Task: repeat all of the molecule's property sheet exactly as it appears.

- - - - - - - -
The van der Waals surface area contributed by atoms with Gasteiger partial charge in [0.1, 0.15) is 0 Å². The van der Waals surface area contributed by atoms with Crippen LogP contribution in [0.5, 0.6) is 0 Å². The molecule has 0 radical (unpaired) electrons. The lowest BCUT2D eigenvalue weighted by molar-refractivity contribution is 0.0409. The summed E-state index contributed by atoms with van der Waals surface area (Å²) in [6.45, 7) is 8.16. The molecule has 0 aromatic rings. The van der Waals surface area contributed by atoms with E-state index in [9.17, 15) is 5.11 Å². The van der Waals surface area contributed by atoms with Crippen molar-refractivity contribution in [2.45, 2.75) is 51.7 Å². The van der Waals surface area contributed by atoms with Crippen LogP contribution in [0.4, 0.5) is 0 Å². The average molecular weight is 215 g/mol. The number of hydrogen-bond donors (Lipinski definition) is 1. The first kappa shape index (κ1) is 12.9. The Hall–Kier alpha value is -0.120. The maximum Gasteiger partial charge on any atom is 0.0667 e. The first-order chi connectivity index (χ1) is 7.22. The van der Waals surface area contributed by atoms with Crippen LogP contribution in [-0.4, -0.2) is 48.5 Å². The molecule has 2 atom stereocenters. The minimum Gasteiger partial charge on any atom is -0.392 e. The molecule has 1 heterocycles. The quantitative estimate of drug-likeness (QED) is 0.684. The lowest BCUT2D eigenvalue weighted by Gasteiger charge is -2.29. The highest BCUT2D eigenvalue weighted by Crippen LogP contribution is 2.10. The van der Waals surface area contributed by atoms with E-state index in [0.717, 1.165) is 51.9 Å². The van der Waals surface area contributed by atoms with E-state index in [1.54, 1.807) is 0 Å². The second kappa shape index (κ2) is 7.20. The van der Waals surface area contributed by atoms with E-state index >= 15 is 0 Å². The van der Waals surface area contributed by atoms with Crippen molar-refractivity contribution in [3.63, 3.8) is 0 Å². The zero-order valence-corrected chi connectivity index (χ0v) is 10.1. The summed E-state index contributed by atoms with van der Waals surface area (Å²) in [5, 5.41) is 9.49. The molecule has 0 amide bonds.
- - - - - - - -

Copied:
The van der Waals surface area contributed by atoms with Gasteiger partial charge in [0.1, 0.15) is 0 Å². The van der Waals surface area contributed by atoms with Crippen LogP contribution in [0.5, 0.6) is 0 Å². The molecule has 0 radical (unpaired) electrons. The lowest BCUT2D eigenvalue weighted by molar-refractivity contribution is 0.0409. The summed E-state index contributed by atoms with van der Waals surface area (Å²) in [6.45, 7) is 8.16. The molecule has 0 aromatic rings. The van der Waals surface area contributed by atoms with E-state index in [9.17, 15) is 5.11 Å². The van der Waals surface area contributed by atoms with Crippen molar-refractivity contribution in [2.45, 2.75) is 51.7 Å². The van der Waals surface area contributed by atoms with Crippen LogP contribution in [0.4, 0.5) is 0 Å². The average molecular weight is 215 g/mol. The number of hydrogen-bond donors (Lipinski definition) is 1. The first kappa shape index (κ1) is 12.9. The Hall–Kier alpha value is -0.120. The maximum Gasteiger partial charge on any atom is 0.0667 e. The first-order chi connectivity index (χ1) is 7.22. The van der Waals surface area contributed by atoms with Crippen LogP contribution in [-0.4, -0.2) is 48.5 Å². The molecule has 2 atom stereocenters. The minimum Gasteiger partial charge on any atom is -0.392 e. The molecule has 1 heterocycles. The quantitative estimate of drug-likeness (QED) is 0.684. The lowest BCUT2D eigenvalue weighted by Gasteiger charge is -2.29. The highest BCUT2D eigenvalue weighted by Crippen LogP contribution is 2.10. The van der Waals surface area contributed by atoms with E-state index in [0.717, 1.165) is 51.9 Å². The van der Waals surface area contributed by atoms with E-state index in [1.54, 1.807) is 0 Å². The second kappa shape index (κ2) is 7.20. The van der Waals surface area contributed by atoms with E-state index >= 15 is 0 Å². The van der Waals surface area contributed by atoms with Crippen molar-refractivity contribution in [3.63, 3.8) is 0 Å². The zero-order valence-corrected chi connectivity index (χ0v) is 10.1. The summed E-state index contributed by atoms with van der Waals surface area (Å²) in [5, 5.41) is 9.49. The molecule has 0 amide bonds.